Vector Nature of Forces • Two point charges are separated by a distance r • The unlike charges produce a attractive force between them • The force on q 1 is equal in magnitude and opposite in direction to the force on q 2

The Superposition Principle • The resultant force on any one charge equals the vector sum of the forces exerted by the other individual charges that are present. – Remember to add the forces vectorially

Three charges are located on the x-axis. A 5. 0 C charge is located at x = 0. 0 cm, a 1. 5 C charge is located at x = 3. 0 cm, and a -3. 0 C charge is located at x = 5. 0 cm. Find the resultant force on the 5. 0 C charge. 2. 1× 1013 N Right Superposition of Forces (on the line)

Three charges lie along the x-axis. One positive charge, q 1 = 15μC, is at the origin, and another positive charge, q 2 = 6μC, is at the at x=1. 0 m. The third charge is at x=2. 5 m and has a charge of -3μC. What is the net force felt by the second charge (q 2) at the described location? Superposition of Forces (on the line)

Two charges, q 1 and q 2, lie on the x-axis. The first charge is at the origin and the second is at x = 1. 0 m. Charge q 1 has a charge of -4 C and q 2 has a charge of 2 C. If a -3 C charge is placed at x=2. 0 m, what is the force felt by this third charge? Superposition of Forces (net zero)

Chapter 16 Section 3 THE ELECTRIC FIELD

Electric Field Strength • James Clerk Maxwell developed an approach to discussing fields • An electric field is said to exist in the region of space around a charged object – When another charged object enters this electric field, the field exerts a force on the second charged object Gravity Field

Electric Field Strength • A charged particle, with charge Q, produces an electric field in the region of space around it • A small test charge, qo, placed in the field, will experience a force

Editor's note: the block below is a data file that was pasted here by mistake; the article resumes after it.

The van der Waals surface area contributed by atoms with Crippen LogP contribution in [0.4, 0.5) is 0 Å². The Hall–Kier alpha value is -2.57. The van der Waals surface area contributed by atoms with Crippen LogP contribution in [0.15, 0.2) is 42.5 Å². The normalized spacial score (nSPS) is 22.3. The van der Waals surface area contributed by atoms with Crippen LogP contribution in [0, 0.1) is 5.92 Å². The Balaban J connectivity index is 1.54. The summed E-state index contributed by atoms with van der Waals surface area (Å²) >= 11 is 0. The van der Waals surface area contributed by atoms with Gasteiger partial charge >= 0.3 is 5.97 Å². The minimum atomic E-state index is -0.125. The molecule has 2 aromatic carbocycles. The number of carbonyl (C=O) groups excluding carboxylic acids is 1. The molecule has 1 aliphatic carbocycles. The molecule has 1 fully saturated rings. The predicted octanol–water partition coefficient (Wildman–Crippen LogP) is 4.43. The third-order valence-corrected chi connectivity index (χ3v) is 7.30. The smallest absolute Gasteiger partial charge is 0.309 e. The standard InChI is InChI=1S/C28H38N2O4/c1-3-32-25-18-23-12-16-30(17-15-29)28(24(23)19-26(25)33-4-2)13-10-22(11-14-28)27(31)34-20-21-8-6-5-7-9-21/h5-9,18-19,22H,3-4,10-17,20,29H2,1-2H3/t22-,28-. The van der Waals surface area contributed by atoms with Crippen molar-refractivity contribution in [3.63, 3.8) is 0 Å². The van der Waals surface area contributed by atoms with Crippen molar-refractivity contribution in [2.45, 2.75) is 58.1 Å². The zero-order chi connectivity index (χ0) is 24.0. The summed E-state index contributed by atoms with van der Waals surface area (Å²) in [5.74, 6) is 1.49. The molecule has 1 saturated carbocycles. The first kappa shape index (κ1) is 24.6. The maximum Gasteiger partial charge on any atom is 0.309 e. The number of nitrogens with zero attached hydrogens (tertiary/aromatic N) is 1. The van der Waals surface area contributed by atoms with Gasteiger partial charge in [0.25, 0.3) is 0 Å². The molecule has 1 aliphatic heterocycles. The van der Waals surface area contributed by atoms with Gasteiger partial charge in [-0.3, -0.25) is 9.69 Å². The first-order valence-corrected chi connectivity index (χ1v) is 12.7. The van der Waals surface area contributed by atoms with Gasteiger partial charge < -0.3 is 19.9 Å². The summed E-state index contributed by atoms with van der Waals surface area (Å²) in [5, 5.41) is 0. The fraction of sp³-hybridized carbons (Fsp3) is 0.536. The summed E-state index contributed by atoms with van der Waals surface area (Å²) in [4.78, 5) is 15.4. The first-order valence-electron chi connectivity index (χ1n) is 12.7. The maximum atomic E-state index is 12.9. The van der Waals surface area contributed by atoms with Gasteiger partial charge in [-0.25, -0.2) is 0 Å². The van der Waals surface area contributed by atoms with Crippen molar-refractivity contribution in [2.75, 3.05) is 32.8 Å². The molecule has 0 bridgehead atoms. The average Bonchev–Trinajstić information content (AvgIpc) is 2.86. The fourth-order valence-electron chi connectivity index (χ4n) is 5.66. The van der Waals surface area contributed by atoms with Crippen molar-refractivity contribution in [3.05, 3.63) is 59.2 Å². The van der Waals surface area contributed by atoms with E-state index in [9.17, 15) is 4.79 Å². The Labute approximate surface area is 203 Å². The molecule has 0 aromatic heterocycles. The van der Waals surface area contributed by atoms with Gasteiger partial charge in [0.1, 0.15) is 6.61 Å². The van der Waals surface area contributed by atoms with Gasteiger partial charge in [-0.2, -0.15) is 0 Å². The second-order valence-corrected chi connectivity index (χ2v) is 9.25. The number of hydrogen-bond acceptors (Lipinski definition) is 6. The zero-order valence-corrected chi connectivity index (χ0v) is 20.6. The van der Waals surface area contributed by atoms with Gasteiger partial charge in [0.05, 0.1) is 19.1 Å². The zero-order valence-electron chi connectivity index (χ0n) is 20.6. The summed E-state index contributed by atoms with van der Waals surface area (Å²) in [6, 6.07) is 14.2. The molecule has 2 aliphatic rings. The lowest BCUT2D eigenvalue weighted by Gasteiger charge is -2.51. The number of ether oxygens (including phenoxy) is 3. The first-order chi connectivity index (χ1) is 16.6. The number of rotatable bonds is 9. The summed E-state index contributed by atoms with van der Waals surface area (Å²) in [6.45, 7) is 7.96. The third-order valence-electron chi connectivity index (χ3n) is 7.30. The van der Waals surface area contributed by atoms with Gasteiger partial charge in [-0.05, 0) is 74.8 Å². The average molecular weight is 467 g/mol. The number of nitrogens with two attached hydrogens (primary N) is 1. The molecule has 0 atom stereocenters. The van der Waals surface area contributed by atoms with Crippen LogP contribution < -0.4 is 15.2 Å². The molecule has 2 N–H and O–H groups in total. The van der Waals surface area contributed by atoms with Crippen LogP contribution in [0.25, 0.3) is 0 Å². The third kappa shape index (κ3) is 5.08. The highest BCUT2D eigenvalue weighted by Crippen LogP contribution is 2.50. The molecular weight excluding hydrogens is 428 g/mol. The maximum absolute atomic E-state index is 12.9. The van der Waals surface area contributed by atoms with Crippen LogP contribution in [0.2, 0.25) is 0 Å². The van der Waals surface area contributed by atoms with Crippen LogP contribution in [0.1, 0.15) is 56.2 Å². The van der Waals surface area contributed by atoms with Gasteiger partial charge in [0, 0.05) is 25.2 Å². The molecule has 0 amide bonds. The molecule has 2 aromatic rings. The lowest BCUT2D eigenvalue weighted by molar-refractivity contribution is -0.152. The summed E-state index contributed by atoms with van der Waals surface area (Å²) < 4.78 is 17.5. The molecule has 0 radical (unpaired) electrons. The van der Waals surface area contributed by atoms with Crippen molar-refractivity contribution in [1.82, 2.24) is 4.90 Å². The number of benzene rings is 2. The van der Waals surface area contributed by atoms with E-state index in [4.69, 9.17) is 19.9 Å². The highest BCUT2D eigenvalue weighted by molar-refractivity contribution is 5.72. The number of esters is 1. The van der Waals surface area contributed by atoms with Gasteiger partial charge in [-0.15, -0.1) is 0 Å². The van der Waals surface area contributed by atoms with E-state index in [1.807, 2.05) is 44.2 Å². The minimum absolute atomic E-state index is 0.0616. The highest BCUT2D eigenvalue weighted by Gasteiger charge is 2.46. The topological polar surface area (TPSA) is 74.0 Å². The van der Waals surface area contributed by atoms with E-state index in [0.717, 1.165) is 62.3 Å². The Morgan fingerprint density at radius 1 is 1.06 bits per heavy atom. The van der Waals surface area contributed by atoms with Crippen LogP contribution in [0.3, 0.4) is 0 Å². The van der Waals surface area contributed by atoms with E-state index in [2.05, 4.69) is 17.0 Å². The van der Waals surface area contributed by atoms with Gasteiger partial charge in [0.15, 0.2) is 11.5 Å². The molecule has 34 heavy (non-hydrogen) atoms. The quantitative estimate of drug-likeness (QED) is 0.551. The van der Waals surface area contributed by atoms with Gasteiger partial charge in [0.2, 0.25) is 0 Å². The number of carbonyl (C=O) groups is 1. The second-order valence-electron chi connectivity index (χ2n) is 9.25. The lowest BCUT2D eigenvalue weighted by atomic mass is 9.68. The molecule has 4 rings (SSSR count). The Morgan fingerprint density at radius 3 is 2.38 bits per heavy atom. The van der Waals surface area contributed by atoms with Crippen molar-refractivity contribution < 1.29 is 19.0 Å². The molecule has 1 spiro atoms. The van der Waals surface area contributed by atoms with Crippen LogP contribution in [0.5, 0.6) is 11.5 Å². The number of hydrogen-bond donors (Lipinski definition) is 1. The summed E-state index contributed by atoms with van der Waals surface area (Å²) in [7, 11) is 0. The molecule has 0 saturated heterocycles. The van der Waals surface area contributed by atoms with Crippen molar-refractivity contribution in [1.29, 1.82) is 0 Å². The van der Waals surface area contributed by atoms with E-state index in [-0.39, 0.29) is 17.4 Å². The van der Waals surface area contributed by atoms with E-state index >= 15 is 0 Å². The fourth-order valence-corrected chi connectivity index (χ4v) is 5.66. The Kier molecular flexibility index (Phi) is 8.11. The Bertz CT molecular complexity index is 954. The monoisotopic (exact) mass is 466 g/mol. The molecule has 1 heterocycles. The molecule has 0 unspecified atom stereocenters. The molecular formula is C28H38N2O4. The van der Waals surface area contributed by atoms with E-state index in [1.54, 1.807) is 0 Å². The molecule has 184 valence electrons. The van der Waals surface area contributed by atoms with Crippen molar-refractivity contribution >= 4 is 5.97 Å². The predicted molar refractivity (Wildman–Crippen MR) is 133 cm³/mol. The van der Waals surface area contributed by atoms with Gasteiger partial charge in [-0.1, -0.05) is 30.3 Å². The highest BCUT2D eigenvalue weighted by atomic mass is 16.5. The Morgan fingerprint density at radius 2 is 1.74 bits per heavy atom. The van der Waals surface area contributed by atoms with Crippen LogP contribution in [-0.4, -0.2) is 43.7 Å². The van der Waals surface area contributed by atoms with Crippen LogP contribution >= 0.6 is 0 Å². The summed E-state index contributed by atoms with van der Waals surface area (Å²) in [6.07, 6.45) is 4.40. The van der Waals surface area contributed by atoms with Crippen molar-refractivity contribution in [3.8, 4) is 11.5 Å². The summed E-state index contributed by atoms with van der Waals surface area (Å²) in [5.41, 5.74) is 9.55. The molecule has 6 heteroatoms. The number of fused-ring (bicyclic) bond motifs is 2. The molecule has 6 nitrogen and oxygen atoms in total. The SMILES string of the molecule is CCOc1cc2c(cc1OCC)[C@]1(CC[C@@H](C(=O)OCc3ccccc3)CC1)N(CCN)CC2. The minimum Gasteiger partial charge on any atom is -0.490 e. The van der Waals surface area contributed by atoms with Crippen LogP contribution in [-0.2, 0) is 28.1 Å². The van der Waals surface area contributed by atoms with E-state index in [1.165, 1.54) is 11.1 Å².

Electric Field Strength • Mathematically, • Use this for the magnitude of the field • The electric field is a vector quantity • The direction of the field is defined to be the direction of the electric force that would be exerted on a small positive test charge placed at that point

An electric field around a charged object is 5. 95 x 106 N/C at a distance of 10. 0 cm. Find the charge on the object. Ex. 9

Direction of Electric Field • The electric field produced by a negative charge is directed toward the charge – A positive test charge would be attracted to the negative source charge

Direction of Electric Field, cont • The electric field produced by a positive charge is directed away from the charge – A positive test charge would be repelled from the positive source charge

Superposition of Electric Fields • If you have multiple charges that create electric fields that overlap, the field in those overlapping areas are the sum of both field vectors + -

A charge q 1 = 7 C is at the origin, and a charge q 2 = -5 C is on the x-axis. 3 m from the origin. Find the electric field strength at point P, which is on the y-axis 0. 400 m from the origin. Ex. 9

Electric Field Lines • A convenient aid for visualizing electric field patterns is to draw lines pointing in the direction of the field vector at any point • These are called electric field lines and were introduced by Michael Faraday

Electric Field Lines • The field lines are related to the field by – The electric field vector, E, is tangent to the electric field lines at each point – The number of lines per unit area through a surface perpendicular to the lines is proportional to the strength of the electric field in a given region

Electric Field Line Patterns • Point charge • The lines radiate equally in all directions • For a positive source charge, the lines will radiate outward